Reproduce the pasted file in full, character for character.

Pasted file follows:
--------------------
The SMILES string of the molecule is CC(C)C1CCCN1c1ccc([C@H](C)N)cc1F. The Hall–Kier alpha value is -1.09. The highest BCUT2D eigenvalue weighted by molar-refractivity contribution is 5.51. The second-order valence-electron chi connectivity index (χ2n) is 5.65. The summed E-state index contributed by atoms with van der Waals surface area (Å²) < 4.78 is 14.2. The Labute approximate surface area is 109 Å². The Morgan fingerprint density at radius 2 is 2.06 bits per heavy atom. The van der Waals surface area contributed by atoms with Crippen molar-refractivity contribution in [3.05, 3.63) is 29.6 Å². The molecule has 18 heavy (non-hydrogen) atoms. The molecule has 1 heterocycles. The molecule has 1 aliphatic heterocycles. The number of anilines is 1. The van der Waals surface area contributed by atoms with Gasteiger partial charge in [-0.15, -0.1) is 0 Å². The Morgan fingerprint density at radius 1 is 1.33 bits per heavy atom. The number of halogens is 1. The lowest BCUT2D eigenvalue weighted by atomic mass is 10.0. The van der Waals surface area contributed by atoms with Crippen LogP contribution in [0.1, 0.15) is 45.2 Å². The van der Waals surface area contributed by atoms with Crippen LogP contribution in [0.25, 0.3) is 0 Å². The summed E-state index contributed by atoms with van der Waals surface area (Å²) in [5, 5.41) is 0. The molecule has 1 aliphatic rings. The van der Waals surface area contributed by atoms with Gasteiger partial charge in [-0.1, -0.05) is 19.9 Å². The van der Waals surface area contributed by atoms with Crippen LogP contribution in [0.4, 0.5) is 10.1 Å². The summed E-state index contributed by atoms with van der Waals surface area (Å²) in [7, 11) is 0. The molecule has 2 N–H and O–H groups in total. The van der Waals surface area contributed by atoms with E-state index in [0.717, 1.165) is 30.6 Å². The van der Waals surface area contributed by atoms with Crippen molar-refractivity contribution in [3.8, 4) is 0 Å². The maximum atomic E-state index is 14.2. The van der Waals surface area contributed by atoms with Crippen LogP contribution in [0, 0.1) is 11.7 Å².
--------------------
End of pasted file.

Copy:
The SMILES string of the molecule is CC(C)C1CCCN1c1ccc([C@H](C)N)cc1F. The Hall–Kier alpha value is -1.09. The highest BCUT2D eigenvalue weighted by molar-refractivity contribution is 5.51. The second-order valence-electron chi connectivity index (χ2n) is 5.65. The summed E-state index contributed by atoms with van der Waals surface area (Å²) < 4.78 is 14.2. The Labute approximate surface area is 109 Å². The Morgan fingerprint density at radius 2 is 2.06 bits per heavy atom. The van der Waals surface area contributed by atoms with Crippen molar-refractivity contribution in [3.05, 3.63) is 29.6 Å². The molecule has 18 heavy (non-hydrogen) atoms. The molecule has 1 heterocycles. The molecule has 1 aliphatic heterocycles. The number of anilines is 1. The van der Waals surface area contributed by atoms with Gasteiger partial charge in [-0.15, -0.1) is 0 Å². The Morgan fingerprint density at radius 1 is 1.33 bits per heavy atom. The number of halogens is 1. The lowest BCUT2D eigenvalue weighted by atomic mass is 10.0. The van der Waals surface area contributed by atoms with Crippen LogP contribution in [0.1, 0.15) is 45.2 Å². The van der Waals surface area contributed by atoms with Crippen LogP contribution in [0.25, 0.3) is 0 Å². The summed E-state index contributed by atoms with van der Waals surface area (Å²) in [5, 5.41) is 0. The molecule has 1 aliphatic rings. The van der Waals surface area contributed by atoms with Gasteiger partial charge in [-0.1, -0.05) is 19.9 Å². The van der Waals surface area contributed by atoms with Crippen LogP contribution in [0.4, 0.5) is 10.1 Å². The summed E-state index contributed by atoms with van der Waals surface area (Å²) in [7, 11) is 0. The molecule has 2 N–H and O–H groups in total. The van der Waals surface area contributed by atoms with E-state index in [0.717, 1.165) is 30.6 Å². The van der Waals surface area contributed by atoms with Crippen molar-refractivity contribution in [3.8, 4) is 0 Å². The maximum atomic E-state index is 14.2. The van der Waals surface area contributed by atoms with Crippen LogP contribution in [0, 0.1) is 11.7 Å².